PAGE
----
Date of Award
Anticolonialism, Love, Democracy, Religion, Egalitarianism, Nationalism
In the former East Pakistan, the state championed Kazi Nazrul Islam (1899-1976), as the Bengali poet of Muslim nationalism to suppress growing language demands and political representation. After the liberation war of 1971, the emergence of a new nation-state, Bangladesh, garlanded Nazrul as a national poet to enhance its political legitimacy. By contrast, in India, the pro-Hindu political group, Bharatiya Janata Party (BJP) in its turn, crowned Nazrul an apostle of secularism to garner electoral support from Dalit and Muslim communities. These recurring tensions and the impact of state contestations make his prolific legacy fall prey to nationalist appropriations, more so, because Kazi Nazrul Islam is an understudied and marginalized figure bypassed by historians of South Asia.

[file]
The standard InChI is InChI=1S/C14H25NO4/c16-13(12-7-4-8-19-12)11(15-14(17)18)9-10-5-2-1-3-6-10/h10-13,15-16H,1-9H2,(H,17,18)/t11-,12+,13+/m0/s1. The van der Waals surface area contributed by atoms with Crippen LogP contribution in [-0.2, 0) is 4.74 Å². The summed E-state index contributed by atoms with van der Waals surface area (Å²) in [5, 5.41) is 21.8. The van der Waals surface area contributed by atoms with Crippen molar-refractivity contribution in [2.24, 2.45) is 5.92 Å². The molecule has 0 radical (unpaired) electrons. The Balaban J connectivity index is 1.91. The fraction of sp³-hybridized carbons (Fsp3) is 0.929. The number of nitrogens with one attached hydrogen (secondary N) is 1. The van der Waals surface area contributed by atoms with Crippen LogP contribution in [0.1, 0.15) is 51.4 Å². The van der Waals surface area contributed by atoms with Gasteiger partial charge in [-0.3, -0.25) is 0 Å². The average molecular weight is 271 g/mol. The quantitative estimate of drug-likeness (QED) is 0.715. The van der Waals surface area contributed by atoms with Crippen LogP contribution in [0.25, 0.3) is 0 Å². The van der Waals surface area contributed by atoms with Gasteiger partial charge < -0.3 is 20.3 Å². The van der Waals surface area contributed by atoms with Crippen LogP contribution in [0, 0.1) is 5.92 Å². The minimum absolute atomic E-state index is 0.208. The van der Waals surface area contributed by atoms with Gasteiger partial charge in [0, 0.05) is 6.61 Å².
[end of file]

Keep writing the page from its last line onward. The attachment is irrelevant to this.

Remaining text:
In this thesis, I explore the construction of resistance anchored in the vicissitudes of anticolonial thought as shaped by a comet in his own right who fired from the Bengal countryside. I chart Kazi Nazrul Islam’s life and literary praxis driven by secularist ambitions and affinities for concepts such as self, truth, and justice. As the first Bengali Muslim to declare puran swadhitnatha (complete independence) in a literary periodical, the central question explored in this thesis is: why does a staunch militant shift from seditious writing during the height of anticolonial fervor to producing sensual romantic stories by the late 1920s? In attempting to answer this question, the rereading of his experimental love compositions, specifically the ghazals (love lyrics) within the context of the revolutionary movement, active police surveillance and the proliferation of repressive laws, enables us to uncover the historical transformations of anti-colonial political thought and the ways vernacular literature reconciled with colonial and national questions.
Sirajuddowla, Samina, "Sedition, Equality, Nature, and Love: Anti-colonialism in the Literary Corpus of Kazi Nazrul Islam, 1900-1930" (2022). CUNY Academic Works.
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